Shakespeare in the Shadows


Shakespeare in the Shadows

“Shakespeare in the Shadows" — Mark Cohen plays six of Shakespeare’s most intriguing characters. The Bard’s hushed whispers and thundering roars unfold against wild Northern California promontories and stark San Francisco cityscapes. Directed by Joshua Dylan Mellars.

AIRED: May 30, 2021 | 0:25:51

(Dramatic Classical Music)

Wherefore was that cry?

The queen, my lord, is dead.

(Dissonant Drone)

She should have died hereafter;

There would have been a time

for such a word.


and to-morrow,

and to-morrow,

Creeps in this petty pace

from day to day

To the last syllable

of recorded time.

And all our yesterdays

have lighted fools

The way to dusty death.

Out, out, brief candle!

Life's but a walking shadow,

a poor player

That struts and frets

his hour upon the stage

And then is heard no more:

it is a tale

Told by an idiot,

full of sound and fury,

Signifying nothing.

(Dramatic Classical Music)

Now, my co-mates

and brothers in exile,

Hath not old custom

made this life more sweet

Than that of painted pomp?

Are not these woods

More free from peril

than the envious court?

Here feel we not

the penalty of Adam,

The seasons' difference;

as the icy fang

And churlish chiding of

And churlish chiding of

the winter's wind,

the winter's wind,

Which when it bites and

blows upon my body,

Even till I shrink with cold,

I smile and say

'This is no flattery;

these are counsellors

That feelingly persuade me

what I am.'

Sweet are the uses of adversity,

Which, like the toad,

ugly and venomous,

Wears yet a precious jewel

in his head;

And this our life,

exempt from public haunt,

Finds tongues in trees,

books in the running brooks,

Sermons in stones,

and good in everything.

(Dramatic Classical Music)

I have been studying

how I may compare

This prison where I live

unto the world:

And for because the world

is populous

And here is not a creature

but myself,

I cannot do it;

yet I'll hammer it out.

My brain

I'll prove the female

to my soul,

My soul the father;

and these two beget

A generation of

still-breeding thoughts,

And these same thoughts

people this little world,

In humours

like the people of this world,

For no thought is contented.

The better sort,

As thoughts of things divine,

are intermix'd

With scruples and do set the

word itself against the word:

As thus,

'Come, little ones,'

and then again,

'It is as hard to come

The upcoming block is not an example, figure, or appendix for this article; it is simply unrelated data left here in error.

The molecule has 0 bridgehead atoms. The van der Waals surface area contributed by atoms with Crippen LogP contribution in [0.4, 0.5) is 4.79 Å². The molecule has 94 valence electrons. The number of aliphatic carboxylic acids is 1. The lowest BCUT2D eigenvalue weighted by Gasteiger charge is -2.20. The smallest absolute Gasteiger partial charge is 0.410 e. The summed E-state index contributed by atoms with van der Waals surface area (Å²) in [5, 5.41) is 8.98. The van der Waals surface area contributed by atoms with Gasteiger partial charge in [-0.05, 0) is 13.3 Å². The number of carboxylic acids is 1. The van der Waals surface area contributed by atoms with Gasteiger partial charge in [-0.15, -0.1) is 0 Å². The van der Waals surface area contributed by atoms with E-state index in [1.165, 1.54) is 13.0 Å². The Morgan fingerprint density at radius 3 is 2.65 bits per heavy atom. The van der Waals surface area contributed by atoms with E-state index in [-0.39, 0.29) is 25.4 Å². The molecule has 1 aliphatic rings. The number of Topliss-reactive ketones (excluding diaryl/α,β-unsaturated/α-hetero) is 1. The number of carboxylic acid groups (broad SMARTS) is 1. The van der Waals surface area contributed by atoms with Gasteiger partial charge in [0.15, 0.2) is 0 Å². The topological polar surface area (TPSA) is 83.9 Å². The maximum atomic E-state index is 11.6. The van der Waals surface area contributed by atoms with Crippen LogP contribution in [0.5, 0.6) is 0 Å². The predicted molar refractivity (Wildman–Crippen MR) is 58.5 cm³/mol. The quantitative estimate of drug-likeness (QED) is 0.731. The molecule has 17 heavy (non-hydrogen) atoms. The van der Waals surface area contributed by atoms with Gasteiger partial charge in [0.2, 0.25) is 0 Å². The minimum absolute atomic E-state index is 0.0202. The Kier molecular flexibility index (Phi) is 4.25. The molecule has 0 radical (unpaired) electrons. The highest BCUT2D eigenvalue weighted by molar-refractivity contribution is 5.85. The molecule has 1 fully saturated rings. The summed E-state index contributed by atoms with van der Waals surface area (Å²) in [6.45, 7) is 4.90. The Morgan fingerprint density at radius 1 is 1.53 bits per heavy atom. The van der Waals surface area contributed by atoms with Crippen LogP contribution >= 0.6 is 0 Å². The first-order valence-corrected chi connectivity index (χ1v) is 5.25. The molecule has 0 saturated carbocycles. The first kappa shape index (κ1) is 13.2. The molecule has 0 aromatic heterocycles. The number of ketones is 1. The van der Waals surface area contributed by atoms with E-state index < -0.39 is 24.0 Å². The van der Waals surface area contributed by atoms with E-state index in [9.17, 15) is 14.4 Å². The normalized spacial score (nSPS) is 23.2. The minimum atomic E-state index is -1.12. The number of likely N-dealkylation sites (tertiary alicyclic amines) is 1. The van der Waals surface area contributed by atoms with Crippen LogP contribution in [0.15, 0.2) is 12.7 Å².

as for a camel

To thread the postern

of a small needle's eye.'

Thoughts tending to ambition,

they do plot

Unlikely wonders;

how these vain weak nails

May tear a passage

through the flinty ribs

Of this hard world,

my ragged prison walls,

And, for they cannot,

die in their own pride.

Thoughts tending to content

flatter themselves

That they are not the first

of fortune's slaves,

Nor shall not be the last;

like silly beggars

Who sitting in the stocks

refuge their shame,

That many have

and others must sit there;

And in this thought

they find a kind of ease,

Bearing their own misfortunes

on the back

Of such as have before

endured the like.

Thus play I in one person

many people,

And none contented:

sometimes am I king;

Then treasons make me wish

myself a beggar,

And so I am:

then crushing penury

Persuades me I was better

when a king;

Then am I king'd again:

and by and by

Think that I am unking'd

by Bolingbroke,

And straight am nothing:

but whate'er I be,

Nor I nor any man

that but man is

With nothing shall be pleased,

till he be eased

With being nothing.

(Classical Guitar Music)

Music do I hear?

Ha, ha!

keep time:

how sour sweet music is,

When time is broke

and no proportion kept!

So is it in the music

of men's lives.

And here

have I the daintiness of ear

To hear time broke

in a disorder'd string;

But for the concord of

my state and time

Had not an ear

to hear my true time broke.

I wasted time,

and now doth time waste me;

This music mads me;

let it sound no more;

For though it have holp

madmen to their wits,

In me it seems

it will make wise men mad.

Yet blessing on his heart

that gives it me!

For 'tis a sign of love;

and love to Richard

Is a strange brooch

in this all-hating world.

(Dramatic Classical Music)

I cannot tell what you

and other men

Think of this life;

but, for my single self,

I had as lief not be

as live to be

In awe of such a thing

as I myself.

I was born free as Caesar;

so were you:

We both have fed as well,

and we can both

Endure the winter's cold